Cummings: Oversight Committee Again Denied Opportunity to Debate, Vote on Subpoena

Aug 8, 2011
Press Release

August 8, 2011

Washington, DC – Ranking Member Elijah E. Cummings issued the following statement in response to Chairman Darrell Issa’s subpoena to the National Labor Relations Board (NLRB) for documents regarding its complaint against the Boeing Corporation.

“Chairman Issa has yet again issued a subpoena on his own, refusing to give the full Committee an opportunity to debate the merits of the subpoena and exercise its will,” said Cummings. “This case is particularly troubling given that the disclosure of privileged documents could unduly influence the ongoing legal proceeding between the NLRB and Boeing. The Chairman has an obligation to use his authority to issue subpoenas responsibly and not to exercise it in an inappropriate manner to assist a private party, even one as powerful as the Boeing Corporation.”

To date, Issa has issued 19 unilateral subpoenas without a vote of the Committee, breaking with his commitment to “consider seeking full committee votes” and to “take your [Ranking Member Cummings’s] thoughts on why you object seriously” prior to issuing a subpoena. Issa’s subpoena of NLRB is a broader request for documents than his initial request and comes after months of correspondence between the Committee and the NLRB Office of General Counsel.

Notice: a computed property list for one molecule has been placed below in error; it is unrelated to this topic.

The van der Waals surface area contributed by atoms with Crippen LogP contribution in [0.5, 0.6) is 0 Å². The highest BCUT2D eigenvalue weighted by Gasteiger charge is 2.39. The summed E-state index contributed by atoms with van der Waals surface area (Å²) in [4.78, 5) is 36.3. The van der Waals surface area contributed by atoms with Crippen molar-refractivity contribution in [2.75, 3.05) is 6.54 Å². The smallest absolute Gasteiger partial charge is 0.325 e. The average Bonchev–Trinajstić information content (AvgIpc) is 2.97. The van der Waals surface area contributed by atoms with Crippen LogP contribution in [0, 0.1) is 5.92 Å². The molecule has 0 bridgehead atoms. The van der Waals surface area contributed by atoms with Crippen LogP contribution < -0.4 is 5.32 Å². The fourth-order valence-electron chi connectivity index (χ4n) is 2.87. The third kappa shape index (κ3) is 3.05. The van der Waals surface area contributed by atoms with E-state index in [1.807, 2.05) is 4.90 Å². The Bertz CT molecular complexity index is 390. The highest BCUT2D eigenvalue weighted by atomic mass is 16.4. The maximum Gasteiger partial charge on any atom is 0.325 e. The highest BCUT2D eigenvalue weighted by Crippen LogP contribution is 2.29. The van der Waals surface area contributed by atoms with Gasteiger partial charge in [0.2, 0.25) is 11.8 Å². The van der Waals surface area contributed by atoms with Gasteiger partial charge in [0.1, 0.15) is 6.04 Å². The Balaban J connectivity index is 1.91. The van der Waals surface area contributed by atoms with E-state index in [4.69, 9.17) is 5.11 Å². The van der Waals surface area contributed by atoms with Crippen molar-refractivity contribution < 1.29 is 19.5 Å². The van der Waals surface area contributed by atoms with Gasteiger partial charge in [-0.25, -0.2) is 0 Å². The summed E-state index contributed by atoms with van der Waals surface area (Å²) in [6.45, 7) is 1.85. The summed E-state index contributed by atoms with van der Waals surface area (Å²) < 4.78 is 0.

On July 26, all the Committee Democrats sent a letter to Chairman Issa requesting a full Committee debate and vote before issuing any subpoena to NLRB for documents related to its ongoing litigation against Boeing. Democrats urged Chairman Issa to consider testimony provided to the Committee that Congress historically has been very careful to avoid interfering with ongoing proceedings.

NLRB’s Acting General Counsel has alleged that Boeing engaged in unlawful retaliation against workers in its Washington state operation when it moved jobs from Washington state to South Carolina. The agency alleges that Boeing violated the National Labor Relations Act (NLRA) by intentionally moving those jobs as a reprisal for Washington workers engaging in legal union activities.

Last week, thirty-four law professors wrote to Chairman Issa urging him not to issue a subpoena to NLRB because it would impede the agency’s ability to “do its job without undue interference.”

112th Congress